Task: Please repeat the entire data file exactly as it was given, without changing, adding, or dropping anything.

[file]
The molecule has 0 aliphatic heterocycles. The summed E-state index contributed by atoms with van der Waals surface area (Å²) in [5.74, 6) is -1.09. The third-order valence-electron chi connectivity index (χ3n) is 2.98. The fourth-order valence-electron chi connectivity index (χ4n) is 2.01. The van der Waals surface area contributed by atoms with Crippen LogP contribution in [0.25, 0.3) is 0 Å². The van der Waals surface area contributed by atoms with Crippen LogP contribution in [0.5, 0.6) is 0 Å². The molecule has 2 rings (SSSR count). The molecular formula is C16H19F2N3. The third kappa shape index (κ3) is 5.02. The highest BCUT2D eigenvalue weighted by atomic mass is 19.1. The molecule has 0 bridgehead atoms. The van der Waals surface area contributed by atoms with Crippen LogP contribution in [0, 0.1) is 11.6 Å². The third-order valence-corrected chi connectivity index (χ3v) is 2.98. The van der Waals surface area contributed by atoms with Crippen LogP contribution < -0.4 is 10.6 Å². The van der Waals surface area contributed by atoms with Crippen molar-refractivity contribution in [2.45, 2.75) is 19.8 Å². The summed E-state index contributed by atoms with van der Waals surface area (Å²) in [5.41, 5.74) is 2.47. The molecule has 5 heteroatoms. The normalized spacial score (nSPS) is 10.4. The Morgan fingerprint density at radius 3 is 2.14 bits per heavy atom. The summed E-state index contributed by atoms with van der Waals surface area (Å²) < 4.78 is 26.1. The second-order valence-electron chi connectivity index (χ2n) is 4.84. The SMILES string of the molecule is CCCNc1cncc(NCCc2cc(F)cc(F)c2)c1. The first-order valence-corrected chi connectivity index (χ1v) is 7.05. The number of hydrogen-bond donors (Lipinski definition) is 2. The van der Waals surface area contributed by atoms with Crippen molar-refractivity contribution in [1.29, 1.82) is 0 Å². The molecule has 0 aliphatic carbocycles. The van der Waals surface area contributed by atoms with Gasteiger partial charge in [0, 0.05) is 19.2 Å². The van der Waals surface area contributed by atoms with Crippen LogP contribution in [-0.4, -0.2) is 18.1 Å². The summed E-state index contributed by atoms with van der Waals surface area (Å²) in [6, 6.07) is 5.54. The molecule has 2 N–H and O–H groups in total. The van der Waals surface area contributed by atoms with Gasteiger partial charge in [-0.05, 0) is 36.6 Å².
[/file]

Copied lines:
The molecule has 0 aliphatic heterocycles. The summed E-state index contributed by atoms with van der Waals surface area (Å²) in [5.74, 6) is -1.09. The third-order valence-electron chi connectivity index (χ3n) is 2.98. The fourth-order valence-electron chi connectivity index (χ4n) is 2.01. The van der Waals surface area contributed by atoms with Crippen LogP contribution in [0.25, 0.3) is 0 Å². The van der Waals surface area contributed by atoms with Crippen LogP contribution in [0.5, 0.6) is 0 Å². The molecule has 2 rings (SSSR count). The molecular formula is C16H19F2N3. The third kappa shape index (κ3) is 5.02. The highest BCUT2D eigenvalue weighted by atomic mass is 19.1. The molecule has 0 bridgehead atoms. The van der Waals surface area contributed by atoms with Crippen LogP contribution in [0, 0.1) is 11.6 Å². The third-order valence-corrected chi connectivity index (χ3v) is 2.98. The van der Waals surface area contributed by atoms with Crippen LogP contribution < -0.4 is 10.6 Å². The van der Waals surface area contributed by atoms with Crippen molar-refractivity contribution in [2.45, 2.75) is 19.8 Å². The summed E-state index contributed by atoms with van der Waals surface area (Å²) in [5.41, 5.74) is 2.47. The molecule has 5 heteroatoms. The normalized spacial score (nSPS) is 10.4. The Morgan fingerprint density at radius 3 is 2.14 bits per heavy atom. The summed E-state index contributed by atoms with van der Waals surface area (Å²) < 4.78 is 26.1. The second-order valence-electron chi connectivity index (χ2n) is 4.84. The SMILES string of the molecule is CCCNc1cncc(NCCc2cc(F)cc(F)c2)c1. The first-order valence-corrected chi connectivity index (χ1v) is 7.05. The number of hydrogen-bond donors (Lipinski definition) is 2. The van der Waals surface area contributed by atoms with Crippen molar-refractivity contribution in [1.29, 1.82) is 0 Å². The molecule has 0 aliphatic carbocycles. The van der Waals surface area contributed by atoms with Gasteiger partial charge in [0, 0.05) is 19.2 Å². The van der Waals surface area contributed by atoms with Crippen LogP contribution in [-0.4, -0.2) is 18.1 Å². The summed E-state index contributed by atoms with van der Waals surface area (Å²) in [6, 6.07) is 5.54. The molecule has 2 N–H and O–H groups in total. The van der Waals surface area contributed by atoms with Gasteiger partial charge in [-0.05, 0) is 36.6 Å².